Optimal PricingYou are currentlybrowsing as guest. Click here to log in 

Optimal pricing is a difficult subject, with many unquantifiable issues to take into account. However, we can analyse a simple case, and build from there.

Suppose we have identical items to sell, each of which costs c to make. We have a market saturation at N, which is as many as we can dispose of even charging nothing, and that the sales drop off linearly as the price increases. That means our sales, S, are given by a formula:
$S=N\alpha{p}$
where $\alpha$ is the "dropoff factor" and is greater than zero, and p is the price charged. Then for a given price p the profits are:
$\begin{eqnarray}P&=&S(pc)\\&=&NpNc\alpha{p^2}+\alpha{p}{c}\\&=&\alpha{p^2}+(N+{\alpha}c)pcN\end{eqnarray}$
This is a downwards facing parabola with a maximum for some value of p. As a quick sanity check, if p=0 then we lose cN because we dispose of N, items, each costing c to provide. Substituting $p=N/\alpha$ we get 0, which is right because we sell none, hence make none, hence no money changes hands anywhere.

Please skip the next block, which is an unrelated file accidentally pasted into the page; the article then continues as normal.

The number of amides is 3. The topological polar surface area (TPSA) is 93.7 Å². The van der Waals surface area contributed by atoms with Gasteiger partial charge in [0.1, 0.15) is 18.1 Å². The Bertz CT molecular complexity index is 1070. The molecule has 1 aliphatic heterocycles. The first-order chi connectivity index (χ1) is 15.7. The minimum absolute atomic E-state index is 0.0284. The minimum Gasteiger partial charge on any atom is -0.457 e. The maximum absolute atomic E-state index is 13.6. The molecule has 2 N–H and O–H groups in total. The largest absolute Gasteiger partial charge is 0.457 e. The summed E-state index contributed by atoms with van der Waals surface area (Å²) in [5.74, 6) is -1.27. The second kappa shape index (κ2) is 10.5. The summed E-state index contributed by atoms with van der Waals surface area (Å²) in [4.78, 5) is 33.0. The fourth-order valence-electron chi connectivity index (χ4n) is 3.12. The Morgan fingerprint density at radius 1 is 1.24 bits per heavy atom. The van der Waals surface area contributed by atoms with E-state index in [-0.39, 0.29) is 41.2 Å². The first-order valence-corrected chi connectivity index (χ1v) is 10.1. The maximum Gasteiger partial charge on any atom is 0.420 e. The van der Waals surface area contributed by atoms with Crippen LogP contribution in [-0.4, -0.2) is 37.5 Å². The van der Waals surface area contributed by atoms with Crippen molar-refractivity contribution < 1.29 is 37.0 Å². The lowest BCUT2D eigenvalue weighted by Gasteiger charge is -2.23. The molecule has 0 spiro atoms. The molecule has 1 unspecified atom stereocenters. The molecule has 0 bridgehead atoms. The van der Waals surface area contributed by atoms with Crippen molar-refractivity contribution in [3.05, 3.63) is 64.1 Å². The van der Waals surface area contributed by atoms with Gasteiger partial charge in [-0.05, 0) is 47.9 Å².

We want to maximise profit by adjusting p to get the largest P, which is not necessarily obtained by getting the maximum sales!
We can use calculus to maximise P. We differentiate with respect to the thing we can change, p, and we get this:
$\frac{dP}{dp}=N2{\alpha}p$
We get a maximum (in this case  because the $p^2$ term is negative) when $\frac{dP}{dp}=0,$ and that happens when $p=N/(2\alpha).$
Exercises:
Last change to this page Full Page history Links to this page 
Edit this page (with sufficient authority) Change password 
Recent changes All pages Search